Agency Installs Vapor Containment, Sets St. Louis Park Meetings
U.S. Environmental Protection Agency Region 5 (Chicago) had nearly completed its $1-million effort to contain potential hazards from underground soil contamination in St. Louis Park, Minn. by June 17, according to a press release.
The agency scheduled two meetings on July 10 to update area residents and businesses on the system.
EPA became involved in the St. Louis Park project in December 2007, prompted by the discovery of vapors from volatile organic compounds (VOCs) in area groundwater samples. The VOCs have no effect on local drinking water supplies, but vapors could rise through the soil into basements and foundation cracks.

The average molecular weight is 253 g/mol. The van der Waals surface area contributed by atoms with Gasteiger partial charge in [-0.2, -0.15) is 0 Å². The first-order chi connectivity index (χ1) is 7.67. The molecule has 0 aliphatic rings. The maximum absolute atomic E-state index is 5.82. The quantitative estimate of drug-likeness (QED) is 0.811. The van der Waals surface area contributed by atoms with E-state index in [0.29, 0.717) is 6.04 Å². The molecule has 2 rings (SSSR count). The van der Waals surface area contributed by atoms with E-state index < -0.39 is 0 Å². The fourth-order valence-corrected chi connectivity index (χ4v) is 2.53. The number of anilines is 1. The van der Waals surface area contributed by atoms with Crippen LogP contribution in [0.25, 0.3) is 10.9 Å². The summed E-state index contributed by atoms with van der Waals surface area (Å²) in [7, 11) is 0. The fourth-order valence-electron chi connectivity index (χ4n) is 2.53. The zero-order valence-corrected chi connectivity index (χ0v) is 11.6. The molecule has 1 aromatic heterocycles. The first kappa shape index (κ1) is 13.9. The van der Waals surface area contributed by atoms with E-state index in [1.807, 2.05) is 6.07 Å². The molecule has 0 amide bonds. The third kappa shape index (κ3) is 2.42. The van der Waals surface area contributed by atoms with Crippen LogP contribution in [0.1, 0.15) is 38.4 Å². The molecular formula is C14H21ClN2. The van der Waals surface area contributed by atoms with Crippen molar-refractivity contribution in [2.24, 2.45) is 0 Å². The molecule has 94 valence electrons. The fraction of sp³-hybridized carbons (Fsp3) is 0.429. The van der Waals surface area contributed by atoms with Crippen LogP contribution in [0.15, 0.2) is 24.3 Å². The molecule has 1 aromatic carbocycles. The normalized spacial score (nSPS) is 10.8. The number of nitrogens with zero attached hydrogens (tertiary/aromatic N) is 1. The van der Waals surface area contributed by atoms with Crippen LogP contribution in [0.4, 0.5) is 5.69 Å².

Over the course of the project, EPA collected soil samples from 268 properties (219 residential, 49 commercial/industrial) in an area near the intersection of Highway 7 and Wooddale Avenue. Of these, 41 residential and 12 commercial/industrial properties had sub-slab and/or indoor air VOC levels that exceeded the Minnesota Department of Health's screening levels, which are set to protect public health.
The agency installed vapor-abatement systems at no cost at 40 of the 41 properties that exceeded the screening level. (One property owner did not provide installation access after the initial sampling.) The systems resemble commonly seen radon gas-abatement systems. EPA will sample the air in residences with the systems 30 days and 90 days after installation.